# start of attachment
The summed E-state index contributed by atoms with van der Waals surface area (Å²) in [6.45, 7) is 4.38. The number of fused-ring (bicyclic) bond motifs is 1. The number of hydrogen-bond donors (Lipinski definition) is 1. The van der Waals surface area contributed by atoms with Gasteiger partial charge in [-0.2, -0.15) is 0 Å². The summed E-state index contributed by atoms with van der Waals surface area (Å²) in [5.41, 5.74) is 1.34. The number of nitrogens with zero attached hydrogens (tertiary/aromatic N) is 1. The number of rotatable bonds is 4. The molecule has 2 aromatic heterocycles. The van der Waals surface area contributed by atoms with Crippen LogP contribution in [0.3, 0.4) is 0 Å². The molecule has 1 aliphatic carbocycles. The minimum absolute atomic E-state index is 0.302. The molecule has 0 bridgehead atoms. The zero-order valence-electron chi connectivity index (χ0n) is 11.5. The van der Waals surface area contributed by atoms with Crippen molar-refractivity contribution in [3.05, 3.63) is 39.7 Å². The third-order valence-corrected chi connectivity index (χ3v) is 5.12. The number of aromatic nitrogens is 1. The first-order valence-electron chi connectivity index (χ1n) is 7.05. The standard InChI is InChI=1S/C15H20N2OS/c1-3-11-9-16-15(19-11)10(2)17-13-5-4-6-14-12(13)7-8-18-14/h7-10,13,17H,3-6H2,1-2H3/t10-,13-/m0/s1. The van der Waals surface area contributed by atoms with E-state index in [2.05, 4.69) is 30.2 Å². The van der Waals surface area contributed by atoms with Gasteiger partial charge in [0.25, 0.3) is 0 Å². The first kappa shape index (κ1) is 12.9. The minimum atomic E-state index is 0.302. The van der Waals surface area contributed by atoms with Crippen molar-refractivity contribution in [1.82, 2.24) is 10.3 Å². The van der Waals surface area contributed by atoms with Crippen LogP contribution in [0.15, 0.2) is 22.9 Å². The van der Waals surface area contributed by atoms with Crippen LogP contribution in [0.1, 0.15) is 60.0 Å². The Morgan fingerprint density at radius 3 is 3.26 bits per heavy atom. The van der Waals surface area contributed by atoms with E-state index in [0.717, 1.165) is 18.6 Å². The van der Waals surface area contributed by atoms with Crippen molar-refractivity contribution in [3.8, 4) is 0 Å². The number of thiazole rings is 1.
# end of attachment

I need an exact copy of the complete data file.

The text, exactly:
The summed E-state index contributed by atoms with van der Waals surface area (Å²) in [6.45, 7) is 4.38. The number of fused-ring (bicyclic) bond motifs is 1. The number of hydrogen-bond donors (Lipinski definition) is 1. The van der Waals surface area contributed by atoms with Gasteiger partial charge in [-0.2, -0.15) is 0 Å². The summed E-state index contributed by atoms with van der Waals surface area (Å²) in [5.41, 5.74) is 1.34. The number of nitrogens with zero attached hydrogens (tertiary/aromatic N) is 1. The number of rotatable bonds is 4. The molecule has 2 aromatic heterocycles. The van der Waals surface area contributed by atoms with Crippen LogP contribution in [0.3, 0.4) is 0 Å². The molecule has 1 aliphatic carbocycles. The minimum absolute atomic E-state index is 0.302. The molecule has 0 bridgehead atoms. The zero-order valence-electron chi connectivity index (χ0n) is 11.5. The van der Waals surface area contributed by atoms with Crippen molar-refractivity contribution in [3.05, 3.63) is 39.7 Å². The third-order valence-corrected chi connectivity index (χ3v) is 5.12. The number of aromatic nitrogens is 1. The first-order valence-electron chi connectivity index (χ1n) is 7.05. The standard InChI is InChI=1S/C15H20N2OS/c1-3-11-9-16-15(19-11)10(2)17-13-5-4-6-14-12(13)7-8-18-14/h7-10,13,17H,3-6H2,1-2H3/t10-,13-/m0/s1. The van der Waals surface area contributed by atoms with E-state index in [2.05, 4.69) is 30.2 Å². The van der Waals surface area contributed by atoms with Gasteiger partial charge in [0.25, 0.3) is 0 Å². The first kappa shape index (κ1) is 12.9. The minimum atomic E-state index is 0.302. The van der Waals surface area contributed by atoms with Crippen molar-refractivity contribution in [1.82, 2.24) is 10.3 Å². The van der Waals surface area contributed by atoms with Crippen LogP contribution in [0.15, 0.2) is 22.9 Å². The van der Waals surface area contributed by atoms with Crippen LogP contribution in [0.1, 0.15) is 60.0 Å². The Morgan fingerprint density at radius 3 is 3.26 bits per heavy atom. The van der Waals surface area contributed by atoms with E-state index in [0.717, 1.165) is 18.6 Å². The van der Waals surface area contributed by atoms with Crippen molar-refractivity contribution in [3.8, 4) is 0 Å². The number of thiazole rings is 1.